Adapting the works of Stephen King was apparently extremely difficult in the 1980s, as few turned out well, with the exception of Stanley Kubrick’s The Shining. Most of these adaptations range from memorably bad to completely unremarkable. Children of the Corn is luckily more toward the hilarious end of the spectrum, slowly becoming a cult film over the years. Based on the short story of the same name, COTC is a fantastically campy movie with some unforgettable moments, especially from the child actors. While these scenes are fun, the movie overall is inconsistent and boring in patches. My pick for the remake’s director would be James Wan of The Conjuring fame as he has shown an ability to work with child actors in the past, and he can definitely heighten the tension.

Creepshow posterCreepshow (Romero, 1982)
Anthology horror as a genre has been pretty big as of late, but it all started with this movie. Directed by George A. Romero and written by horror master Stephen King, Creepshow is an ’80s classic, with some fantastic imagery, incredibly memorable stories and solid performances. While the original isn’t perfect it’s a well-made product of its time, and that’s where a lot of its charm comes into play. Giving the new film a modern vibe with slight ’80s touches throughout (similar to Stranger Things) can make the film stand out among not only other anthology films but the sea of found footage movies that occupy the current landscape of indie horror. A new Creepshow can also be popular with current horror audiences. With movies like V/H/S and The ABCs of Death rising in popularity, a reboot can go over well with multiple directors collaborating to tell many stories. Some directors I would recommend are Robert Eggers (The Witch), Karyn Kusama (The Invitation), Jeremy Saulnier (Green Room) and maybe even George A. Romero in nostalgic return to the director’s chair.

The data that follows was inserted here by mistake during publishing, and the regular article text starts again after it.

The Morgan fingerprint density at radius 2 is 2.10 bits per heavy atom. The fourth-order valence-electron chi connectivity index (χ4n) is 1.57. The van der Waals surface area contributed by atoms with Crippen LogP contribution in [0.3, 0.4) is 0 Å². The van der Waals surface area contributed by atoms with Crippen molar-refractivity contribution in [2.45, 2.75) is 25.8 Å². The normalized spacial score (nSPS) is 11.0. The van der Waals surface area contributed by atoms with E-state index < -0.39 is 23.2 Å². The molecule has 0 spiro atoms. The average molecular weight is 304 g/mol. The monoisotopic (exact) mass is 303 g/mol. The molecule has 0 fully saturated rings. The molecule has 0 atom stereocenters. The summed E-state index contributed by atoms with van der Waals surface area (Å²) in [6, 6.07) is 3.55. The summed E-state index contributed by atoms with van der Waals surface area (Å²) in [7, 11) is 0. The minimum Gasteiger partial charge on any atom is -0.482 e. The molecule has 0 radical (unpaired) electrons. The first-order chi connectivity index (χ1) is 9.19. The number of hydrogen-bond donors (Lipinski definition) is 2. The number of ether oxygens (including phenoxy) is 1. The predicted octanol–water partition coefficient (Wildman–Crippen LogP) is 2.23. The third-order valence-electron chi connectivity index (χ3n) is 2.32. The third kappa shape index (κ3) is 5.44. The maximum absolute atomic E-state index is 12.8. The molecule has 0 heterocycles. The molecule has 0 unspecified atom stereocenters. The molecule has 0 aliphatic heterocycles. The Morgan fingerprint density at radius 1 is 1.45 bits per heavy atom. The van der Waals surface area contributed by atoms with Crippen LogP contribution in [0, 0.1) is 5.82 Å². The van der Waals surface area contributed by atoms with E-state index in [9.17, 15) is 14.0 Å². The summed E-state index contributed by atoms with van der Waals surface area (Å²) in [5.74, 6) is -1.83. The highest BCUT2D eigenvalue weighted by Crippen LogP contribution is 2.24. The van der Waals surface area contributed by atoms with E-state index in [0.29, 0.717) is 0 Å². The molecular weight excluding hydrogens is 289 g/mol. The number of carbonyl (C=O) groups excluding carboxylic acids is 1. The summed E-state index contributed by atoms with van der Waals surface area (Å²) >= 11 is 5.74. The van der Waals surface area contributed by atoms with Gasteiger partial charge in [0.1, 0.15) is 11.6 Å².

wolfman-posterThe Wolfman (Waggner, 1941)
The classic Universal monsters are considered by many to be sacred, but I hold the belief that some classic cinema should be given another interpretation. Although The Wolfman already received a remake in 2010, due to time constraints, it turned out to be quite mediocre. The original film is too similar to its remake, which had a great story, but occasionally suffered from structural issues and a bland performance by its lead, Lon Chaney Jr. A new Wolfman can fix some of these issues while also adding more to the mythology. The 2010 version does this, but it largely suffers from its CGI werewolf transformation sequences that look like they were rushed in post production (director Joe Johnston’s replacement of Mark Romanek three weeks prior to principal photography limited the ability to finish the film without excessive CGI). An entirely practical werewolf would look better as it would be truer to the original and would give the film an American Werewolf in London vibe. For the director’s chair, I would choose John Fawcett, who helmed the feminist cult hit, Ginger Snaps. In that film, Fawcett showed enough understanding of classic werewolf mythology to subvert it. This remake would give him the chance to take a classic story, update it and — as a bonus — give the film a much stronger female presence.